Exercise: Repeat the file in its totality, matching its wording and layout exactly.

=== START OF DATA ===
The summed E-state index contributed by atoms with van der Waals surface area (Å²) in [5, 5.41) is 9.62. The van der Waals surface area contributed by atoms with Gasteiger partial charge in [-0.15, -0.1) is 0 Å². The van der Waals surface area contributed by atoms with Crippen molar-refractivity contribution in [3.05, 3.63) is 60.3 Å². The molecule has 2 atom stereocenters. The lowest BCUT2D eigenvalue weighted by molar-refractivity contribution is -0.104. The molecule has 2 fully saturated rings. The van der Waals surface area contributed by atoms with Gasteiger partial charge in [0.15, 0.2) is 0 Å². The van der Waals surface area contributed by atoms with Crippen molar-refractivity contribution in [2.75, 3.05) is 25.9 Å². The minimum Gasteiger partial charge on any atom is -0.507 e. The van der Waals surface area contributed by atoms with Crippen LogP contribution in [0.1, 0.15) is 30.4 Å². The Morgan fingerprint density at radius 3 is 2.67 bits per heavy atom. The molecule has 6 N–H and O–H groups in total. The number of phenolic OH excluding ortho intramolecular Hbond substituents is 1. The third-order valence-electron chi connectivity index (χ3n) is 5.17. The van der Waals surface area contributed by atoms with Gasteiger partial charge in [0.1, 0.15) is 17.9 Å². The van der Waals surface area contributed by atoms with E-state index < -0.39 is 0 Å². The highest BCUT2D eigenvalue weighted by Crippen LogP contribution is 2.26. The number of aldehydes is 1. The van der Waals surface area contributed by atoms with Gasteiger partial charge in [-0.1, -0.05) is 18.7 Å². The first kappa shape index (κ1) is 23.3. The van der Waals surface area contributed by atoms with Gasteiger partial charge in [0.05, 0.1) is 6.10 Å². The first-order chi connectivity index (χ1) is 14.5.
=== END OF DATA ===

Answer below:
The summed E-state index contributed by atoms with van der Waals surface area (Å²) in [5, 5.41) is 9.62. The van der Waals surface area contributed by atoms with Gasteiger partial charge in [-0.15, -0.1) is 0 Å². The van der Waals surface area contributed by atoms with Crippen molar-refractivity contribution in [3.05, 3.63) is 60.3 Å². The molecule has 2 atom stereocenters. The lowest BCUT2D eigenvalue weighted by molar-refractivity contribution is -0.104. The molecule has 2 fully saturated rings. The van der Waals surface area contributed by atoms with Gasteiger partial charge in [0.15, 0.2) is 0 Å². The van der Waals surface area contributed by atoms with Crippen molar-refractivity contribution in [2.75, 3.05) is 25.9 Å². The minimum Gasteiger partial charge on any atom is -0.507 e. The van der Waals surface area contributed by atoms with Crippen LogP contribution in [0.1, 0.15) is 30.4 Å². The Morgan fingerprint density at radius 3 is 2.67 bits per heavy atom. The molecule has 6 N–H and O–H groups in total. The number of phenolic OH excluding ortho intramolecular Hbond substituents is 1. The third-order valence-electron chi connectivity index (χ3n) is 5.17. The van der Waals surface area contributed by atoms with Gasteiger partial charge in [0.1, 0.15) is 17.9 Å². The van der Waals surface area contributed by atoms with E-state index < -0.39 is 0 Å². The highest BCUT2D eigenvalue weighted by Crippen LogP contribution is 2.26. The number of aldehydes is 1. The van der Waals surface area contributed by atoms with Gasteiger partial charge in [-0.1, -0.05) is 18.7 Å². The first kappa shape index (κ1) is 23.3. The van der Waals surface area contributed by atoms with Gasteiger partial charge in [0.05, 0.1) is 6.10 Å². The first-order chi connectivity index (χ1) is 14.5.